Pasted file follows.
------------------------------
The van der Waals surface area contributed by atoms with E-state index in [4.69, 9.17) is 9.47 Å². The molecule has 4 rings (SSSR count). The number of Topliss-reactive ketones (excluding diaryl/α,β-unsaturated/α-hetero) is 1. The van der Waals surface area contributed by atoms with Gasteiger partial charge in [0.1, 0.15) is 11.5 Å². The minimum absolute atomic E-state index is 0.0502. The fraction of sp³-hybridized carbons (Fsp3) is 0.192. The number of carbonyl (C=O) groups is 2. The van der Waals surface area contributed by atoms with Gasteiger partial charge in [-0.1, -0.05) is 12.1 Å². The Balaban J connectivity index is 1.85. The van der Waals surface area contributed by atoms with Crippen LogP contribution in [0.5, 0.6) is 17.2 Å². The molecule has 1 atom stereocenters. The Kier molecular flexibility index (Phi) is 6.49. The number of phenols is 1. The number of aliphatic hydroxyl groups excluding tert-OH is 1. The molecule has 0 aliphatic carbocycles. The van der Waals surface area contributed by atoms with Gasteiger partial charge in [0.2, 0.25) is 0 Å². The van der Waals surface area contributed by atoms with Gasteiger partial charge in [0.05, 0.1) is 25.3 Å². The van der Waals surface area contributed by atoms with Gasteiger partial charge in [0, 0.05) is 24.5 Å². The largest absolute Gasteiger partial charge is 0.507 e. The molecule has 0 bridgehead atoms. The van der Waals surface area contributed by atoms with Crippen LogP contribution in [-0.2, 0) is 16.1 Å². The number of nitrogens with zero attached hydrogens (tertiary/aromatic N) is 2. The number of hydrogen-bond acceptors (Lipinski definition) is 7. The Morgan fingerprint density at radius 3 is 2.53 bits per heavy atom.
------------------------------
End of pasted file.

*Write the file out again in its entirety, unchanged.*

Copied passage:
The van der Waals surface area contributed by atoms with E-state index in [4.69, 9.17) is 9.47 Å². The molecule has 4 rings (SSSR count). The number of Topliss-reactive ketones (excluding diaryl/α,β-unsaturated/α-hetero) is 1. The van der Waals surface area contributed by atoms with Gasteiger partial charge in [0.1, 0.15) is 11.5 Å². The minimum absolute atomic E-state index is 0.0502. The fraction of sp³-hybridized carbons (Fsp3) is 0.192. The number of carbonyl (C=O) groups is 2. The van der Waals surface area contributed by atoms with Gasteiger partial charge in [-0.1, -0.05) is 12.1 Å². The Balaban J connectivity index is 1.85. The van der Waals surface area contributed by atoms with Crippen LogP contribution in [0.5, 0.6) is 17.2 Å². The molecule has 1 atom stereocenters. The Kier molecular flexibility index (Phi) is 6.49. The number of phenols is 1. The number of aliphatic hydroxyl groups excluding tert-OH is 1. The molecule has 0 aliphatic carbocycles. The van der Waals surface area contributed by atoms with Gasteiger partial charge in [0.2, 0.25) is 0 Å². The van der Waals surface area contributed by atoms with Gasteiger partial charge in [0.05, 0.1) is 25.3 Å². The van der Waals surface area contributed by atoms with Gasteiger partial charge in [0, 0.05) is 24.5 Å². The largest absolute Gasteiger partial charge is 0.507 e. The molecule has 0 bridgehead atoms. The van der Waals surface area contributed by atoms with Crippen LogP contribution in [-0.2, 0) is 16.1 Å². The number of nitrogens with zero attached hydrogens (tertiary/aromatic N) is 2. The number of hydrogen-bond acceptors (Lipinski definition) is 7. The Morgan fingerprint density at radius 3 is 2.53 bits per heavy atom.